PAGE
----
Homeopathy Fixes My Cat’s Teeth

On July 1, 2014 by AntheaAppel

retained deciduous teeth in my cat Or, how I used homeopathy to help correct an unusual dental problem.

I now have a new addition to my feline pride…

Meet Snaggle Tooth!

He came into my life on June 13th, which just happened to be a Friday (Friday the 13th!).

It was a rainy night, and a full moon hid behind the rain clouds. I was in the kitchen and heard a commotion outside my window. I looked out and saw a car stop in front of my building, the passenger door opened, and a black cat was tossed out on the sidewalk.

Poor thing!

The cat was hysterical. He was crying and wailing at the top of his lungs, pacing back and forth in front of the entrance, and probably wondering “Where the hell am I?”

I ran downstairs and picked up the cat. He was friendly, affectionate, and not one bit afraid of me. Purring a mile a minute, I gave him a good look-over. Clean ears, bright eyes, no fleas. I estimated his age to be about one-year old (and he’s sexually mature with all his naughty bits intact). He wouldn’t let me open his mouth, so I only saw a glimpse of his teeth. But the teeth I did see looked healthy and white. I named him Snaggle Tooth (read on and you’ll see why).

I took him upstairs and fed him (raw meaty bones, of course) and he inhaled the whole plate…

And, then I noticed something.

Next to the dish I saw two discarded baby teeth. I’m thinking, Whoa, wait a minute. This is a one-year old cat. He’s nearly twice the size of my adult five-year old male Burmese. A one-year old cat shouldn’t still have baby teeth!

Let’s pause for a second to talk about baby teeth in cats…

Kittens are born toothless. But, within the first two to three weeks the deciduous (โ€œbabyโ€) teeth erupt. All of the deciduous teeth should be present by 6 to 7 weeks of age. An 8-week-old kitten will have 26 teeth. These teeth are needle-like, fragile, and nearly translucent. At around 3 months of age, the baby teeth will fall out as the permanent teeth erupt and push the baby teeth out. And, if you take a close look at a discarded baby tooth you’ll notice that it appears hollow. All of the adult teeth should be present by 6 to 7 months of age. A normal adult cat will have 30 teeth.


June 27th 2014: Retained Deciduous Canine

Now, back to my story.

I put Snaggle on my knee and took a good look at his teeth… Oh, boy, did I have a shock. He had what is called retained deciduous teeth. It meant he had both adult and baby teeth (competing for the same space).

The cat had two sets of canines on the right. And, on the left, he had two sets of P2 106 pre-molar teeth. But, that wasn’t the strangest part. On both the upper sides of the mouth he had a thick flap of extraneous gum tissue hanging down. It hung so low that it covered the lower gum line. And, dangling on the bottom of these flaps was a row of 15 to 18 teeny-tiny square-shaped baby teeth (I wish I had taken a photograph of it).

I’ve never seen square-shape teeth on a cat!

I’m sitting there totally confused. I’m trying to imagine what kind of procedure, surgery, whatever, could correct something as crazy as this.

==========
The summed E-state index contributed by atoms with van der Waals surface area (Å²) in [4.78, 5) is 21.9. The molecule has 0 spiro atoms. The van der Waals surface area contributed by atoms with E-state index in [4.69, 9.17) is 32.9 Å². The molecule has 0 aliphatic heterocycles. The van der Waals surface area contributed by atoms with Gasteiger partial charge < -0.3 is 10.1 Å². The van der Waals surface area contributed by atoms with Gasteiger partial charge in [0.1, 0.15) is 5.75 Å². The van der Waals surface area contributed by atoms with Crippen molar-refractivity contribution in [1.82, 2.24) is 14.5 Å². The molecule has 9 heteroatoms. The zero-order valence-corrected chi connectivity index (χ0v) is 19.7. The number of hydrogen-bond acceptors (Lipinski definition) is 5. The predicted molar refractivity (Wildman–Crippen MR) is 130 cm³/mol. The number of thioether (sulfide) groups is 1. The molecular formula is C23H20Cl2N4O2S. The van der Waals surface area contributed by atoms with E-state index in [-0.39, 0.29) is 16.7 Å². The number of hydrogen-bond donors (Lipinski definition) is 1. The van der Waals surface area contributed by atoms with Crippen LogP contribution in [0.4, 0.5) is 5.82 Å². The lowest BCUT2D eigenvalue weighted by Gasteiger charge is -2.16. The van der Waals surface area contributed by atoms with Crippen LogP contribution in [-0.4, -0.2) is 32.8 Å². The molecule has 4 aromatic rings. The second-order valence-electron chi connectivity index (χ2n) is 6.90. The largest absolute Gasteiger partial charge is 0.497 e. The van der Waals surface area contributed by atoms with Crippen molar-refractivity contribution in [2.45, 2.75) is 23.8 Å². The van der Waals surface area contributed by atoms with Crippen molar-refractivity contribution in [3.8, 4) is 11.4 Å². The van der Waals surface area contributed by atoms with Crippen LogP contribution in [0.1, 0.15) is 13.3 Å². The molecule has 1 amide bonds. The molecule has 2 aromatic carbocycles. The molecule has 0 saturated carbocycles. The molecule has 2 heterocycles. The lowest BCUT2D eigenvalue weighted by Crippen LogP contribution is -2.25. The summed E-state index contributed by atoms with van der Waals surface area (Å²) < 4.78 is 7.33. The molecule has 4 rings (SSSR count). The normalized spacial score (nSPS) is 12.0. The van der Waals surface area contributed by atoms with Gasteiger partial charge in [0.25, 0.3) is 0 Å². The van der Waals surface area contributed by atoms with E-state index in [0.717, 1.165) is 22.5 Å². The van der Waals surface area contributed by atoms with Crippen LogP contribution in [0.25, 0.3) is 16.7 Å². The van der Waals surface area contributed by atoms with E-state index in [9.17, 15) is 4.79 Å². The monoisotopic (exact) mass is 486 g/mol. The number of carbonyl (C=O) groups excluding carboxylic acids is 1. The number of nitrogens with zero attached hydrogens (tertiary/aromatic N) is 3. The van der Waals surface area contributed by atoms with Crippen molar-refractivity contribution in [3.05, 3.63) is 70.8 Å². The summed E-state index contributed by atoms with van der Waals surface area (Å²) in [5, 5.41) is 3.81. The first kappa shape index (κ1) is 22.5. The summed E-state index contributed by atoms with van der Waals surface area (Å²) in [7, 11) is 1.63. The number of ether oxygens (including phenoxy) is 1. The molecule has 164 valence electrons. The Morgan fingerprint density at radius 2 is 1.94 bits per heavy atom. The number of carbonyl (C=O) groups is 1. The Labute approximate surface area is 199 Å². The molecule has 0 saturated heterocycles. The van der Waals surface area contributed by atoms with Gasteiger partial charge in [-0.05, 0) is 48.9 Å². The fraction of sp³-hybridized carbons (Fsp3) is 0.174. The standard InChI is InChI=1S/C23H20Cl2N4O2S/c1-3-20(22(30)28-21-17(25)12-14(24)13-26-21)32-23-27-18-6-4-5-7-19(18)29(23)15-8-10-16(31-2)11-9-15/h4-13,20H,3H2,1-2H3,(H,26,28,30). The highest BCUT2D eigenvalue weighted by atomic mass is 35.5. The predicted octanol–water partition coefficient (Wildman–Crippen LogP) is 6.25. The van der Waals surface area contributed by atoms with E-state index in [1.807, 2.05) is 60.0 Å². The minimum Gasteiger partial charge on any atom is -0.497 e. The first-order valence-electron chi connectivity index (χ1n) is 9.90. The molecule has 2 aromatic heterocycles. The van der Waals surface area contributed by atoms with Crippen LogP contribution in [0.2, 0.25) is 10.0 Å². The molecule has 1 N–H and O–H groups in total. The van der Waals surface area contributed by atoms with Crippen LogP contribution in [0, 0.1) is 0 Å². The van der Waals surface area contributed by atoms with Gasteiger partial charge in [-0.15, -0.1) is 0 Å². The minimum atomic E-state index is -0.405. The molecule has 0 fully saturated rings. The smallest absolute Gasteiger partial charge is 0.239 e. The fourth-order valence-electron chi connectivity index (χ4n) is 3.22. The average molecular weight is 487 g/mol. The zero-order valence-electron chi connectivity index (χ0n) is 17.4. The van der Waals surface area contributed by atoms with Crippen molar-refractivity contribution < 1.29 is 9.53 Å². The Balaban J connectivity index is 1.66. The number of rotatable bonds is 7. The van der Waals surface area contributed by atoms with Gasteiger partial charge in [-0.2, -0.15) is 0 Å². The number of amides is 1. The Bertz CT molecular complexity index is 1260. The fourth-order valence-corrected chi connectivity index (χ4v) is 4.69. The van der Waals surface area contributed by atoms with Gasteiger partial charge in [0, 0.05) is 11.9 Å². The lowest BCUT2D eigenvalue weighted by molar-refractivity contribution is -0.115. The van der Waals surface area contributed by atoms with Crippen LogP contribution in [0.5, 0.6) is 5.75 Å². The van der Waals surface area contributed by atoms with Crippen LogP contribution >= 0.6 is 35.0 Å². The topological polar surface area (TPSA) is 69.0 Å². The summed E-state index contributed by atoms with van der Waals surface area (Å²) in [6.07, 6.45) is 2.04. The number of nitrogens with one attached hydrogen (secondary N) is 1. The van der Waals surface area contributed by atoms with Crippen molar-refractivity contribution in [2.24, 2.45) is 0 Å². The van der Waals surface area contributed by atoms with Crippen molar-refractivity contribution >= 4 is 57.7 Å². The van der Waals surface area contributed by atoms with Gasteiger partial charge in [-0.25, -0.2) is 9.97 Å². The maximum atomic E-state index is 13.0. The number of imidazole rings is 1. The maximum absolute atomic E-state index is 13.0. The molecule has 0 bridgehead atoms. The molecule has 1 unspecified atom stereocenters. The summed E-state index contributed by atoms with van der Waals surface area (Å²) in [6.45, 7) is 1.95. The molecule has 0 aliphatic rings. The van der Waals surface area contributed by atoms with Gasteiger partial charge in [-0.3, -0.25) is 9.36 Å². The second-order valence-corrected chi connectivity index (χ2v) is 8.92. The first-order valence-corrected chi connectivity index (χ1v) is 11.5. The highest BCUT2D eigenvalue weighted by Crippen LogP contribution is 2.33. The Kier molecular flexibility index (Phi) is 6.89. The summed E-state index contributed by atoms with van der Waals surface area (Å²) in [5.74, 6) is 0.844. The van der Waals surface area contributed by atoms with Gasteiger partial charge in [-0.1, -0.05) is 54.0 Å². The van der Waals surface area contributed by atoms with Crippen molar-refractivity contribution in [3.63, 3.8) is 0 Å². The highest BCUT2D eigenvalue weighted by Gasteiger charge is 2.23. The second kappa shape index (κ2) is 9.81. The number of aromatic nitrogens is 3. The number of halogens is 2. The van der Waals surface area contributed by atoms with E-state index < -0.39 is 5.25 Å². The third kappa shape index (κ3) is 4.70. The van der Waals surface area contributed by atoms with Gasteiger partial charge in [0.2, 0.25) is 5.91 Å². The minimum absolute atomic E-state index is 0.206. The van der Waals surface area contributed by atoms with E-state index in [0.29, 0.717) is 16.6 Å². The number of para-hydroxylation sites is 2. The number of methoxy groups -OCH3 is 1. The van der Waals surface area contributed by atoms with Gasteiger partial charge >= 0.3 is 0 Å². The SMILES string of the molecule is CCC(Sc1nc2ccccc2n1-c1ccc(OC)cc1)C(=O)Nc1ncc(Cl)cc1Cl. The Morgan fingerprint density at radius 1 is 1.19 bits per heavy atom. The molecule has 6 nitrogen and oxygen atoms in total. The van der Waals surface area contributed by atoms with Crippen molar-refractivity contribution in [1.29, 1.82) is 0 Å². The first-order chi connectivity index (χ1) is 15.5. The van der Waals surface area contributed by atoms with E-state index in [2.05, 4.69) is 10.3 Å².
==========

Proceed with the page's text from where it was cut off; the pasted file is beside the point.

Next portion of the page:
The only procedure I could do is homeopathy. So, I put my thinking-cap on, and found several remedies for “difficult teething, delayed teething, painful teething…” I gave the cat a dose or two, and waited.

The next day I checked his teeth. The flap of extraneous gum on the left was gone. Where did it go? I dunno, perhaps it fell off and he swallowed it. But, now I could see the true upper gum and a molar trying to erupt through.

I felt I was on the right track and I gave the cat more doses of the homeopathic remedy.

The next day, once again, the same thing. The flap of extraneous gum on the right was now gone, too. I could see the true upper gum line, but no molars. Oh no. Was Snaggle going to be a missing some teeth?

On June 17th, I took Snaggle to the vet for a wellness check. Since he was a rescue cat with an unknown history I wanted to make sure he was negative for FIV and FeLv. So, the vet drew some blood, examined his poop, and looked at his retained teeth.

“No problem,” said the vet. “We’ll just pull those retained teeth out when you bring Snaggle in for neutering.”

“What about his missing molars?” I asked.

“There’s no missing molars. They’ll all here. Take a look.”

Sure enough, all his adult molars and pre-molars were in. They must have erupted through the gum during the night.

Since the vet is an allopathic vet she wanted to vaccinate Snaggle. But, I’m a homeopathic practitioner. Therefore, I wanted to give my cat nosodes instead. I said “No” to the vaccines. The vet said “Well, then I can’t extract the retained teeth (or, neuter) unless he’s vaccinated” (this seems to be the norm these days. You can’t bring a pet into a vet’s office—either allopathic or holistic—unless the animal is vaccinated. And, that includes an emergency situation. To me, it sounds a little paranoid and unnecessary).

To cut the story short. Snaggle is negative for FIV and FeLv … thank goodness. But, the two retained teeth was still a problem. The baby teeth could displace the adult teeth, preventing them from growing in properly. Or, the adult teeth could break the more fragile baby teeth and that may lead to an infection.

Retained Deciduous teeth in a cat

June 30th 2014: Retained Deciduous Canine fell out on its own.

So, what to do? I gave Snaggle another dose of the homeopathic remedy. And, on June 30th, the retained deciduous canine fell out on its own. I rinsed his mouth with some green tea, and his gum and teeth look healthy and normal. Now, I’m waiting for the retained deciduous premolar to do the same.

Well, Snaggle sure has lived up to his name!

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